Retaining independence in the age of due diligence

This article is part of
Evolution of Platforms - March 2014

“Where a platform is deemed to be an appropriate solution, research can then be undertaken for individual clients. This is based on specific objectives and complexity of the client’s circumstances.”

It seems advisers who have this back up and support will not be facing as tough a challenge as those who are directly authorised.

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Mr McAndrew says: “I do believe it is harder for independent advisers to undertake this level of work and research, given the majority are unlikely to have the resource in-house.

“Many will have to resort to external policy making functions/support, which - in turn - will have an impact on their bottom line.”

Sheriar Bradbury, managing director of IFA Bradbury Hamilton, agrees: “This will often - although not always - be a simpler process for restricted firms.

“The complication comes where a firm is offering a whole-of-market service as the onus is on the firm to demonstrate that it has carried out sufficient research and due diligence against a sample that is representative of the whole market.”

‘One size fits all’

Independent advisers already have it harder than restricted peers with platform use, after the regulator’s first RDR implementation review warned IFAs may be hard pressed to prove their independence if they are ‘shoe-horning’ clients into one platform.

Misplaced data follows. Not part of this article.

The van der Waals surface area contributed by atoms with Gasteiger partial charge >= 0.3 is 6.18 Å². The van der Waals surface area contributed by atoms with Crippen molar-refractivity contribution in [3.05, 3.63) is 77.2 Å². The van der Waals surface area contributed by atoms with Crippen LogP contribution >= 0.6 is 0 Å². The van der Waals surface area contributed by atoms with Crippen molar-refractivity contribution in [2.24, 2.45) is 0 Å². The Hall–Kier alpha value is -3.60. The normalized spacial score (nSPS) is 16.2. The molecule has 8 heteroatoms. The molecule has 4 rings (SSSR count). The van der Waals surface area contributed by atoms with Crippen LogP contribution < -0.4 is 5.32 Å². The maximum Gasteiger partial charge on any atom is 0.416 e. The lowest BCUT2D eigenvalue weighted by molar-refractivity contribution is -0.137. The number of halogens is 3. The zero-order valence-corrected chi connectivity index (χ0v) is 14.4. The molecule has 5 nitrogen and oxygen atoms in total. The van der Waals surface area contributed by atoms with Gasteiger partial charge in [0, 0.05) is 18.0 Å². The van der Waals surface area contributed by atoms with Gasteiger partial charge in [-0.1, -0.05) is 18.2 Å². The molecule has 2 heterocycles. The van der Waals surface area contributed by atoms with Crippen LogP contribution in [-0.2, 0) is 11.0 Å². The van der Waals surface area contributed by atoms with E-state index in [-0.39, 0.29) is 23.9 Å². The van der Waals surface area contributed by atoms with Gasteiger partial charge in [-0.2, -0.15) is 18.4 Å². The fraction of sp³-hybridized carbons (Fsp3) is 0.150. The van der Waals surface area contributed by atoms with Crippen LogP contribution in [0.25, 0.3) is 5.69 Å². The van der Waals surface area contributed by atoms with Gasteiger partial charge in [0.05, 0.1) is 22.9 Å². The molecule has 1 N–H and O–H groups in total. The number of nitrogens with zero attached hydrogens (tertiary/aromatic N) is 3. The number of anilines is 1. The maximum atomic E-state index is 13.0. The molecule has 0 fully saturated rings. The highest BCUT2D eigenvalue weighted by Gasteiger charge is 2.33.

Although the regulator stopped short of banning IFAs from using just one platform for all their clients, this is an area the FCA will no doubt be keeping its eye on.

Last year, Matthew Walne, managing director of Leicestershire-based Santorini Financial Planning, said he “predominantly” uses a single platform to process client business and intends to continue doing so.

He said his independent status would also require him to look beyond these platforms - or platforms altogether - if he needs to access a product that he cannot find on his chosen provider, but that he can simplify his due diligence demands by having a single default provider for the majority of clients.

While no one is accusing an IFA of any wrong doing if they choose to use a ‘default’ platform, Mark Polson, founder of consultancy the Lang Cat, warns it may be difficult to demonstrate client suitability to the regulator.

“We think independent advisers would be hard pressed to demonstrate that one platform is suitable for every customer from a young accumulator starting out and doing a basic Isa/Sipp combo through to a very high net worth individual with complex decumulation demands.

“If they can demonstrate that suitability, then fine.”

Mr McAndrew does not believe ‘one size fits all’, adding that IFAs should have “no pre-determination” before under-taking research for a client.